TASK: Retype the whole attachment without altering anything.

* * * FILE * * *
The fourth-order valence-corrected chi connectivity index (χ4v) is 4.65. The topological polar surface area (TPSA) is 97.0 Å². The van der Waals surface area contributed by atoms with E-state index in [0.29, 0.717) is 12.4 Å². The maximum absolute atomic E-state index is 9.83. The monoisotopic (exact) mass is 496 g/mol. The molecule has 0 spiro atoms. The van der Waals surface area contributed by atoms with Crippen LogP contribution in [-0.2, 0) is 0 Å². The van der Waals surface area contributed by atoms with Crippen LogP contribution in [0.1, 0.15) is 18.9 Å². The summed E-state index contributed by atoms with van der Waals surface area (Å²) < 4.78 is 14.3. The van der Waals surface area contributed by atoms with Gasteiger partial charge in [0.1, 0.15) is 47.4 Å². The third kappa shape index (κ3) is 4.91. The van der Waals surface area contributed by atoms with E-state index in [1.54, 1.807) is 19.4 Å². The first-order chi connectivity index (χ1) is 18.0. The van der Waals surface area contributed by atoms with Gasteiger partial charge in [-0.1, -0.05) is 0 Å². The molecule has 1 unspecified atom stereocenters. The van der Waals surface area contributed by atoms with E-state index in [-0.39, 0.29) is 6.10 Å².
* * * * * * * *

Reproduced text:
The fourth-order valence-corrected chi connectivity index (χ4v) is 4.65. The topological polar surface area (TPSA) is 97.0 Å². The van der Waals surface area contributed by atoms with E-state index in [0.29, 0.717) is 12.4 Å². The maximum absolute atomic E-state index is 9.83. The monoisotopic (exact) mass is 496 g/mol. The molecule has 0 spiro atoms. The van der Waals surface area contributed by atoms with Crippen LogP contribution in [-0.2, 0) is 0 Å². The van der Waals surface area contributed by atoms with Crippen LogP contribution in [0.1, 0.15) is 18.9 Å². The summed E-state index contributed by atoms with van der Waals surface area (Å²) < 4.78 is 14.3. The van der Waals surface area contributed by atoms with Gasteiger partial charge in [0.1, 0.15) is 47.4 Å². The third kappa shape index (κ3) is 4.91. The van der Waals surface area contributed by atoms with E-state index in [1.54, 1.807) is 19.4 Å². The first-order chi connectivity index (χ1) is 18.0. The van der Waals surface area contributed by atoms with Gasteiger partial charge in [-0.1, -0.05) is 0 Å². The molecule has 1 unspecified atom stereocenters. The van der Waals surface area contributed by atoms with E-state index in [-0.39, 0.29) is 6.10 Å².